An early guide to 2017’s Cambridgeshire Mayoral Election

You may have heard that we’re going to be electing a mayor next May. Are you wondering what on earth that’s all about?

The whole idea was only agreed a couple of weeks ago, and it burst into life today with the biggest name yet putting themselves forward as a candidate. So I thought it was time for an ‘everything you need to know’ article…

Here’s what’s happening. As we all know, local councils run some public services, and the government runs others. Who runs what isn’t the same everywhere though. In London, for example, far more things are controlled locally, including the transport network. What this government wants to do is to ‘devolve’ more powers to other cities and regions that want them, and our area – Cambridgeshire and Peterborough – has negotiated just such a deal. As from next year, the county will be taking over aspects of housing, transport and major infrastructure from the government.

To run this, a new ‘combined authority’ of the seven Cambridgeshire and Peterborough local councils is being formed. It will be chaired by a Mayor, and it’s that position which has caused the most fuss. Many local politicians don’t want such a figurehead. They believe they’re quite capable of sorting it all out for themselves. You may or may not agree with them. However, a mayor is what we’re getting.

And we get to elect that mayor.

I think that a mayor could be a good thing, if we elect the right person. All of our councils have been run forever by a seemingly endless succession of middle-aged white men wearing suits, and it’s been inspiring nobody. And I write this as a middle-aged white man who occasionally wears a suit and would inspire nobody.

I’d bet that few readers know who the city council leader is. I’d bet almost nobody knows who the county council leader is. I’d like our dynamic region to have dynamic leadership, and I can’t see how passing it over to existing councillors is going to inspire current and future citizens to understand what’s going on, and even get involved.

With a mayor though? That might be different.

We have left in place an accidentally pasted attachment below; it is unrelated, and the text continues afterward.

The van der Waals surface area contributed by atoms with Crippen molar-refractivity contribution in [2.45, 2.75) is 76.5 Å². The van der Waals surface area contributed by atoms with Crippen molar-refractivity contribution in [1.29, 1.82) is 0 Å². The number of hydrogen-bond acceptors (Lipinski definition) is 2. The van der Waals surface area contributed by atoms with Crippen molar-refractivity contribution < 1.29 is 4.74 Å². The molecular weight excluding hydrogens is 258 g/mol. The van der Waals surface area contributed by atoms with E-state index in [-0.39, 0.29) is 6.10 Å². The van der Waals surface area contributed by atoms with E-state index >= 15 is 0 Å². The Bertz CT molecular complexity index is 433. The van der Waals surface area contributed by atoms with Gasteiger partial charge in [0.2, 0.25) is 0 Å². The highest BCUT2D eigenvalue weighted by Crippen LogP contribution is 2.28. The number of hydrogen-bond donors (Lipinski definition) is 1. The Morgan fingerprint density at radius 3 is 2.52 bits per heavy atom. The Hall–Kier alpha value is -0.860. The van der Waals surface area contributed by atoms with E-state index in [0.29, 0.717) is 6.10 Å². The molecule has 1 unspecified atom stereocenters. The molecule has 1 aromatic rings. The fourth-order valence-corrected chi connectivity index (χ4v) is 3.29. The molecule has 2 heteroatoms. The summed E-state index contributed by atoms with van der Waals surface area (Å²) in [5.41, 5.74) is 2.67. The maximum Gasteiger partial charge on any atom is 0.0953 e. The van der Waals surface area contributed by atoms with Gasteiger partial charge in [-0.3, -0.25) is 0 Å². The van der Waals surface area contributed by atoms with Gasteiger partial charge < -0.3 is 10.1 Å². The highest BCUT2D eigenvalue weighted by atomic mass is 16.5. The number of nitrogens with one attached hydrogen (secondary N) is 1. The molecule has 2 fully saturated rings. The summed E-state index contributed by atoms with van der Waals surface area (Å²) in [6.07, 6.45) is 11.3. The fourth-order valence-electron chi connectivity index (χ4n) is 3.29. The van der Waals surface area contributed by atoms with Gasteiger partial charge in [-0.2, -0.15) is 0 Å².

What do I want from our mayor? I’d like to see someone young, or someone female, or just a great personality. Someone from outside politics might be nice, but the politicians are doing their best to ensure that doesn’t happen, by requiring a ridiculously high £5000 deposit. If the mayor is in politics already, they need to be able to work with politicians from other parties, so the whole thing doesn’t collapse into the usual tedious party-political point scoring.

The mayor needs to be a great communicator: as I wrote in the Cambridge Independent newspaper last week, it should be someone you stop to listen to when they’re on the radio. Londoners listen to Sadiq Khan, as they did to Boris Johnson and Ken Livingstone. Can you imagine Londoners not knowing who their mayor is? Of course not. But there’s a danger of that happening here.

The mayor also needs to be a good listener. There are brilliant ideas available from the public to leaders who want to hear. The mess which the councils are making of the City Deal shows what happens when our leaders stick their fingers in their ears.

So, are we likely to get a mayor who meets a brief like that? The runners are just beginning to assemble, and happily, it is a possibility. But a major caveat: while it’d be nice to think the candidates start with an equal chance, if the voters of Cambridgeshire just vote with traditional party allegiances, whoever gets chosen by the county’s Conservative party will start as the runaway favourite. That’s just the county’s demographics: the Conservatives get more than half as many votes again as either Labour, the Lib Dems or UKIP, any of which could claim to be the county’s second most popular party. And an independent candidate hoping to challenge that lot will need almost impossible resources.